1. Suck it up and buy a new iMac, which tends to be about the level of computer I need for my purposes, and of course the new ones are shiny and pretty, but do I really want to be worrying about what's starting to seem like planned obsolescence kicking me in the nuts again in a few years, and will I feel like a whore for buying another immediately after my last one failed? Or I could
2. Buy a new Mac mini instead, since they're cheaper and, as I've said, I don't have huge horsepower requirements. But most of the above still apply, and "It's less money down the drain if it conks out in 4 years" is not a good reason for much of anything; though I haven't heard much about Mac minis having big problems, I haven't gone looking for it either. The Mac world is what I'm used to and I think it's still what I prefer, though, so my other option for that is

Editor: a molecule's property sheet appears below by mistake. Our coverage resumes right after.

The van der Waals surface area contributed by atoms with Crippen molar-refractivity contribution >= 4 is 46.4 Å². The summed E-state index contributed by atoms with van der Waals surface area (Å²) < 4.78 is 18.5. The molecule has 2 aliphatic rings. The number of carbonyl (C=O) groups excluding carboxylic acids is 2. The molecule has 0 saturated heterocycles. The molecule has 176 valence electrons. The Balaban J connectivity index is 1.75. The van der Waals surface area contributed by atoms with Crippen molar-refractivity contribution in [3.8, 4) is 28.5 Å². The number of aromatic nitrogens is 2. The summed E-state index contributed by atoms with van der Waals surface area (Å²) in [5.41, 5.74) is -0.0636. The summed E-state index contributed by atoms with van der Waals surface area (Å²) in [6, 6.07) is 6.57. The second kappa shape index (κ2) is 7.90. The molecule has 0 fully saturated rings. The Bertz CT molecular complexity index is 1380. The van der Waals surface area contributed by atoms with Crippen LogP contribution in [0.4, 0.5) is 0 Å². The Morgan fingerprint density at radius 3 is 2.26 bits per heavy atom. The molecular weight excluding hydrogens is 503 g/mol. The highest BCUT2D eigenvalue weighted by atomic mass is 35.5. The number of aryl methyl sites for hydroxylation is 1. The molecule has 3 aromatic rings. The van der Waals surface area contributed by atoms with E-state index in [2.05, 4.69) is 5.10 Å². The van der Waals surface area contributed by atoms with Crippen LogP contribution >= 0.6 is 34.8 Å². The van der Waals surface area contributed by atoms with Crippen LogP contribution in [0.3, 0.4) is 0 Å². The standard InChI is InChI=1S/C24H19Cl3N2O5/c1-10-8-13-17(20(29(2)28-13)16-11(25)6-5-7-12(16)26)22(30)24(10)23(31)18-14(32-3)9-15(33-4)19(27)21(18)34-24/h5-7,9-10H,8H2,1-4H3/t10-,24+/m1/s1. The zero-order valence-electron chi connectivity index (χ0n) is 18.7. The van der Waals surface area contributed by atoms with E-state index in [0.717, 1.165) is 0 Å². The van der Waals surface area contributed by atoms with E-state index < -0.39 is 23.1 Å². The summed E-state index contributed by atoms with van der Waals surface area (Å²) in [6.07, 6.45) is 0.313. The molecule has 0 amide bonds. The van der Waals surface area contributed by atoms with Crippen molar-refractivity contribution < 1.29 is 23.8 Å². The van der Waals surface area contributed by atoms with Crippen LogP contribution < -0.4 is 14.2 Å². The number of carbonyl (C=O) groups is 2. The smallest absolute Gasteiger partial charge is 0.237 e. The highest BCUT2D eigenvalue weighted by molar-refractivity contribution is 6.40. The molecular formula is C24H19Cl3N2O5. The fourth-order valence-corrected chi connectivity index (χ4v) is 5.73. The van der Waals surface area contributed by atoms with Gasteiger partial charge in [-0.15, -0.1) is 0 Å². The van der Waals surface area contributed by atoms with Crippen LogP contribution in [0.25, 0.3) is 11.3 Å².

3. Buy a used or refurb Mac from a 3rd party. I imagine the only way to prevent my money from going to Apple is to get something used. Or I could
4. Buy no new computer; just use my laptop as my desktop. I don't really want to do this, I think. The things I do on my desktop (notably, recording) benefit from a larger screen and having a zillion peripherals and other things plugged in, and this reduces the mobility of a laptop. Then there's the dangerous, contentious